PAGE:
One of the benefits of writing newspaper articles is that sometimes, instead of sending anonymous insults, readers call you up and tell you interesting things. Two weeks ago, after news broke that a NASA press officer had resigned amid revelations that he'd tried to muffle the agency's top climate scientist, I got several such calls. All were from people with similar tales of government-funded scientists intimidated by heavy-handed public relations departments. Curiosity piqued, I followed one up, at least as far as the nervous scientists and the equally nervous government press officers would let me. Here's what I learned.
The story begins with the publication of an article -- "Potential Environmental Impact of a Hydrogen Economy on the Stratosphere" -- in the June 2003 issue of the journal Science, which is not exactly beach reading. Yet although crammed with graphs, equations and references to chlorofluorocarbons, the basic premise isn't hard to explain: The five authors, all affiliated at the time with the prestigious California Institute of Technology, wanted to explore the potential long-term impact of hydrogen fuel cells on the Earth's atmosphere.
For those who've forgotten, hydrogen fuel cells were, three State of the Unions ago, the thing that was going to save Americans from their oil addiction and stop the auto emissions that help cause global warming. Nowadays switch grass and biomass are the hot alternative fuels, but back in 2003, the president won applause for proposing "$1.2 billion in research funding so that America can lead the world in developing clean, hydrogen-powered automobiles." On Capitol Hill, there were demonstrations of one such "Freedom Car," and the president called on scientists to be "bold and innovative" in their hydrogen research.
Unfortunately for the authors of "Potential Environmental Impact of a Hydrogen Economy on the Stratosphere," their research, while bold and innovative, didn't exactly mesh with the hype. According to their model, tiny leaks from hydrogen cells, if such cells are ever mass-produced, could cause serious environmental damage. But they made no suggestion of inevitability: One of the study's authors, John Eiler of Caltech, pointed out that foreknowledge of potential environmental problems could "help guide investments in technologies to favor designs that minimize leakage." Presumably thinking along the same lines, NASA, which had helped pay for the research, prepared a news release and news conference on the paper.
Abruptly, both were canceled. Although "we often hear that releases are held up for political reasons," one NASA employee told me, "that one was a surprise: It went all the way to the top and then got killed." In fact, the release and the conference were "killed" by the White House Office of Science and Technology Policy. An official there told me this was because the office wanted to give Energy Department scientists a chance to respond to the study before it was publicized: "Our role is to facilitate interagency cooperation." Coincidentally or not, it also happens that Spencer Abraham, then the energy secretary, was that same week preparing to depart for Brussels, where he was to tell Europeans that U.S. hydrogen research proved the Bush administration cared about the environment.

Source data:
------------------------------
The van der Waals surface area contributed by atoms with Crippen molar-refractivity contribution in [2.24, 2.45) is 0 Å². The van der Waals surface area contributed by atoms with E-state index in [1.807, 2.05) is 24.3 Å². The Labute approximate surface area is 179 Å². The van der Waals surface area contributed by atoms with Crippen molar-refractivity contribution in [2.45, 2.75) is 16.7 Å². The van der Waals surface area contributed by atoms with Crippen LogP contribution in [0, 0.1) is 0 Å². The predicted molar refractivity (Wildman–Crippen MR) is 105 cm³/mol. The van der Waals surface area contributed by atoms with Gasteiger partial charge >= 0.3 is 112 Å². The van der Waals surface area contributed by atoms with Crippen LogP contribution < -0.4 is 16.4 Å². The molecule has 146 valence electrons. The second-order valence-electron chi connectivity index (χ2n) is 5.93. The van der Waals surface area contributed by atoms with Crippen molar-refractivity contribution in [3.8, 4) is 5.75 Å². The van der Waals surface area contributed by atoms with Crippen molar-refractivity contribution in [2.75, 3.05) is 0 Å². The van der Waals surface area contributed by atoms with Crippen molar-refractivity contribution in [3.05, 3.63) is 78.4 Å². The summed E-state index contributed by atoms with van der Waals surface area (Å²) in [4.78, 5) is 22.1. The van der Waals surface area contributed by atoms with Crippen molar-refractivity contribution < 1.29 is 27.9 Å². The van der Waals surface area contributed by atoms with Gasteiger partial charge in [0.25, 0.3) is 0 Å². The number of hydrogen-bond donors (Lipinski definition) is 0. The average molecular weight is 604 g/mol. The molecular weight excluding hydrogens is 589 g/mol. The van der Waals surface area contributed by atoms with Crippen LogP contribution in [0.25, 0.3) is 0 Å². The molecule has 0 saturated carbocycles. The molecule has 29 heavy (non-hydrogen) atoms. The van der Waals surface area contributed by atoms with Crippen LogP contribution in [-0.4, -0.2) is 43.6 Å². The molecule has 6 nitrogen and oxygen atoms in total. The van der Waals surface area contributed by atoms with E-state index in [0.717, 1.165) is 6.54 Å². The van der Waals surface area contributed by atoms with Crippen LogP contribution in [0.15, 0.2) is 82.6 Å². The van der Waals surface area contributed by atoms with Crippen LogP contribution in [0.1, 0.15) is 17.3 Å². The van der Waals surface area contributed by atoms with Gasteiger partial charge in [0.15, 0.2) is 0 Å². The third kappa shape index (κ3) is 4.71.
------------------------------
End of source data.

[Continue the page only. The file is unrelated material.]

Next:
All of that part of the story is confirmed. The rest -- the story of how none of the scientists ever got government grants for further research on this subject -- is complicated by rumor and hearsay. Eiler, seeing that the Energy Department was looking for proposals to study the environmental impact of hydrogen, applied for a grant to do so. He was turned down on the grounds that he thought were "peculiar" -- that the department was not, in fact, interested in proposals on the subject. Today he gets his only money for related research from the private sector. The National Science Foundation officially rejected another researcher's grant application -- and then unofficially told him that some in the foundation thought the timing of the Science magazine paper had been deliberately designed to embarrass the energy secretary. One of the authors has now changed his research focus, he e-mailed me, to something that "has less politics." Others refused to talk about the paper at all.
None of this means that there really was any government interference in the funding. Another eminent scientist who does related research, Mark Jacobson of Stanford University, told me that while he considered the Science paper "groundbreaking" and "pioneering," because it was "the first to actually go after this issue," he disagreed with the conclusions and methodology, and said that perhaps grant reviewers did too. The science and technology policy office says it is "preposterous" to think that the White House was involved in funding issues. Abraham remembers the trip to Europe but (very plausibly) doesn't recall anything about this contrarian paper at all.
I'm thus left with nothing to report -- except that a fuss over a press release and a rumor about who said what to whom at the National Science Foundation left some scientists feeling, rightly or wrongly, that they'd better stay away from "political" subjects if they want government grants. And, three years down the road, they have.